I must admit I'm sceptical towards the trend that Kjöller questions myself, or some of its faces anyway. Being restrictive about how much information you leave for anyone to access is sensible, but if the service provider is able to pass on all your information, restrictions on access or not, to third parties, those restrictions don't help you much.

Is it a problem that people use the information you leave behind e.g. on MySpace to decide if you are in target group for razor blades or Barbie dolls? Well, yes and no. Age (being a minor or not) is one consideration, and who the service provider can pass the information on to (if it can be required to pass it on to the government) is another...

I wouldn't call it an axis of evil, far from, and if we should boycott Facebook, MySpace and Gmail on this rationale, we should, in the interest of fairness, start by boycotting Google.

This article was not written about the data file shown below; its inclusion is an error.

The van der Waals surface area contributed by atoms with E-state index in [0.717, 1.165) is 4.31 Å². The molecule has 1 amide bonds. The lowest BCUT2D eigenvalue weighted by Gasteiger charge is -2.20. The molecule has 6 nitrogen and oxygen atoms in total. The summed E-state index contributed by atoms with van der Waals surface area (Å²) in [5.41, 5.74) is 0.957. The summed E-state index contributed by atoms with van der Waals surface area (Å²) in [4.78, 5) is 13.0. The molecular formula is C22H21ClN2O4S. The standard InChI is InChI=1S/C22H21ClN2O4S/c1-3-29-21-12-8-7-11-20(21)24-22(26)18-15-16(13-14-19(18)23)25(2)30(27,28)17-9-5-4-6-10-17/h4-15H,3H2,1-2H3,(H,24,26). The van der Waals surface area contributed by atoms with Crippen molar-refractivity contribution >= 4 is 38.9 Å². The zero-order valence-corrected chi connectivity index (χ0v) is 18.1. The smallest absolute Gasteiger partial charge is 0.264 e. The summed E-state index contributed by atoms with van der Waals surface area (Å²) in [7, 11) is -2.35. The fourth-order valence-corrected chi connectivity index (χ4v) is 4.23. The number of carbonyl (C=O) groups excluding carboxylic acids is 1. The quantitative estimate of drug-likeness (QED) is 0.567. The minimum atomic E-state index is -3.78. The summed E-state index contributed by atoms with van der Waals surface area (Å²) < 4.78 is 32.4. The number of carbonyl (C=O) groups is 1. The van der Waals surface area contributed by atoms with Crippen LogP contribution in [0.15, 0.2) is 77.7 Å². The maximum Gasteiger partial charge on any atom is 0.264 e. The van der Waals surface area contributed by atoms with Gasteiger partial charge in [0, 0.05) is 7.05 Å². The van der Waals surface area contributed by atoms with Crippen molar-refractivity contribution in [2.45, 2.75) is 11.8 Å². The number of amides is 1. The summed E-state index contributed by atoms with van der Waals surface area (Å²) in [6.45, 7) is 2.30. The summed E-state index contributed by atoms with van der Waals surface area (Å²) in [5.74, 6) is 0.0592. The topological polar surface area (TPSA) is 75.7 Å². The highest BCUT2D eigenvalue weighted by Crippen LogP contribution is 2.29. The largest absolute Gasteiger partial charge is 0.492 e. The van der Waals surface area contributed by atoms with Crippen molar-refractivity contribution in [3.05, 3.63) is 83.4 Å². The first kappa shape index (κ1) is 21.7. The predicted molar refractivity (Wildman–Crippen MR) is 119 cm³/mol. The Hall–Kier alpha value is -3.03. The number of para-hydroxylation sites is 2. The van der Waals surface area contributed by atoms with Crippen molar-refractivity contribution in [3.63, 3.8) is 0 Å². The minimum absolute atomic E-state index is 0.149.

Web 2.0 guru Tim O'Reilly has said that contrary to what most people think, Web 2.0 is about controlling data that people leave behind on the web and about the databases that are created as a result of this (in this Wired article, I'm paraphrasing him here).

I'm a bit uneasy about such a scenario, or some of its possible implications. It's great to get spot-on recommendations from Amazon, but, ultimately, I'm scared, perhaps a bit paranoid, I'll end up Scroogled...

Schibsted's CEO questions Murdoch's acquisition of MySpace

While writing about Norway's recent Facebook Fever, I was reminded of one part the presentation of Norwegian media group Schibsted's 1st quarter results that really stood out for me, which, racing from one job to another as I was, I had no time to blog right there and then:

- In only eight months, Norwegian tabloid VG built what is today the country's biggest social networking site with more than 300,00 users, said Kjell Aamot, CEO of VG's parent company Schibsted, when he presented the media group's 1st quarter results earlier this month.